This summer the Iranian regime carried out a fresh wave of torture and executions, keeping up its record of systematic human rights abuses, including killings of children, political dissidents, gay people and women. Some 50 people were killed by the Islamic Republic in August — a sharp increase even since 2006, when “only” 177 people were executed across the whole year.
Iran’s tyrants have the ignominious honour of ranking as the world’s second most prolific state killer, trailing only China in the number of executions. The regime’s tally includes the hangings and stonings of those who have committed such “crimes” as “sodomy” and “apostasy”. Each year the theocracy puts to death three times more people than even the United States of America.
The recent ramping-up in capital punishment has accompanied a government tightening-up, asserting its control over society with a crackdown on breaches of “Islamic law”. The increasingly unpopular President Ahmedinejad and his administration not only mete out the death penalty to punish raped girls accused of “adultery” and boys who have gay sex, but as part of a campaign to maintain order in the face of a burgeoning workers’ and women’s movement which threatens the very basis of the theocratic order.
There are currently no fewer than 416 political dissidents in Iran’s jail cells. Those whom the regime will allow to languish in prison, rather than killing them, are still subject to horrific human rights abuses. On 5 August, 11 leaders of the National Union of Unemployed and Dismissed Workers were condemned to 91 days in prison and ten lashes of the whip for their role in organising this year’s May Day demonstrations.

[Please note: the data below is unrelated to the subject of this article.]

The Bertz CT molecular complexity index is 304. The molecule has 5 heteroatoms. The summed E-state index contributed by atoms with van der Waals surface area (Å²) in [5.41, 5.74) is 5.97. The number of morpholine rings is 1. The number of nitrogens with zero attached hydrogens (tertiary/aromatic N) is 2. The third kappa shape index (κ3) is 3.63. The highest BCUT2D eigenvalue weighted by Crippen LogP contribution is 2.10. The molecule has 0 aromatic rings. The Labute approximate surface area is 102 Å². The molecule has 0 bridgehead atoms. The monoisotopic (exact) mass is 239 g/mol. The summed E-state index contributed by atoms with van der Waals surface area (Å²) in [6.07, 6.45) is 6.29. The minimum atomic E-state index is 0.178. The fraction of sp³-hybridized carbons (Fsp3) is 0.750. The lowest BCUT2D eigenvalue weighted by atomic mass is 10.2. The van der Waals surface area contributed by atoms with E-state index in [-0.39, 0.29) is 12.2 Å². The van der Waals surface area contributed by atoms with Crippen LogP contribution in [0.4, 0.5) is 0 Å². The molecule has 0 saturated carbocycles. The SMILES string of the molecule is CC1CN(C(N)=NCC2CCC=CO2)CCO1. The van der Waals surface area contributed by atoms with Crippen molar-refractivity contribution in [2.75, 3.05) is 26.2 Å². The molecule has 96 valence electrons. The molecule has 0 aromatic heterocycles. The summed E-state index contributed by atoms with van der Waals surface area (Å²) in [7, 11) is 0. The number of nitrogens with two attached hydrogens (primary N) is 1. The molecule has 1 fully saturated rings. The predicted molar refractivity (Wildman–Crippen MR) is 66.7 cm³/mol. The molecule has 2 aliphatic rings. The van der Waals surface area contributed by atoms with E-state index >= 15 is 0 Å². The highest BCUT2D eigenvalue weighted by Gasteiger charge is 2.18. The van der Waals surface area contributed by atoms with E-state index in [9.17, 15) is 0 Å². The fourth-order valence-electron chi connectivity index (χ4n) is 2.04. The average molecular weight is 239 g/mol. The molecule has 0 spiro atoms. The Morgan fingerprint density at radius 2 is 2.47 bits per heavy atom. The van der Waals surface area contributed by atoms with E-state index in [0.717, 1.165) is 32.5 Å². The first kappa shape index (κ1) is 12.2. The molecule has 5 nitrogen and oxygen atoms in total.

In the face of this onslaught, activists have began campaigns to denounce the regime. On 25 August, the International Committee against Executions published a letter from inside Iran’s prisons, with 26 political prisoners and people on death row calling for worldwide demonstrations to bring international attention to the Islamic Republic’s human rights abuses and to try and stop the executions from taking place. Clearly, this struggle against the death penalty in Iran must be a key part of the fight for basic human freedoms and democracy in the face of the despotic regime and US sabre-rattling.
Iranian lesbian under deportation threat
An international campaign to defend Iranian asylum-seeker Pegah Emambakhsh from deportation has succeeded in delaying her return to Iran. Arrested in Sheffield on 13 August, Pegah was imprisoned in Yarlswood detention centre and was due to be expelled from the UK two weeks later — because she is a lesbian and because of her past life in Iran, she risked being put to death upon her return.
But a global campaign and the intervention of Sheffield Central MP Richard Caborn, succeeded in winning an eleventh-hour reprieve for Pegah. She is still detained at Yarlswood, from where she sent a message to her supporters on 8 September
“I am having a difficult time right now, with no assurances for the future and with a lot of pain in my soul. I cannot deny that I am still very frightened, and the separation from my beloved children hurts so much that at times it seems unbearable. You don’t know how much of a comfort it is to me to know that you are out there. You don’t even know me, yet you are working for my cause, sticking your necks out and fighting for me, you write to me and send me wonderful flowers. I wasn’t expecting anything like this.”
Despite the campaign against deporting Pegah back to Iran, including an online petition signed by more than 10,000 people, her stay in the UK and her life are still in grave danger. Visit www.annesdoor.com for more information about the campaign.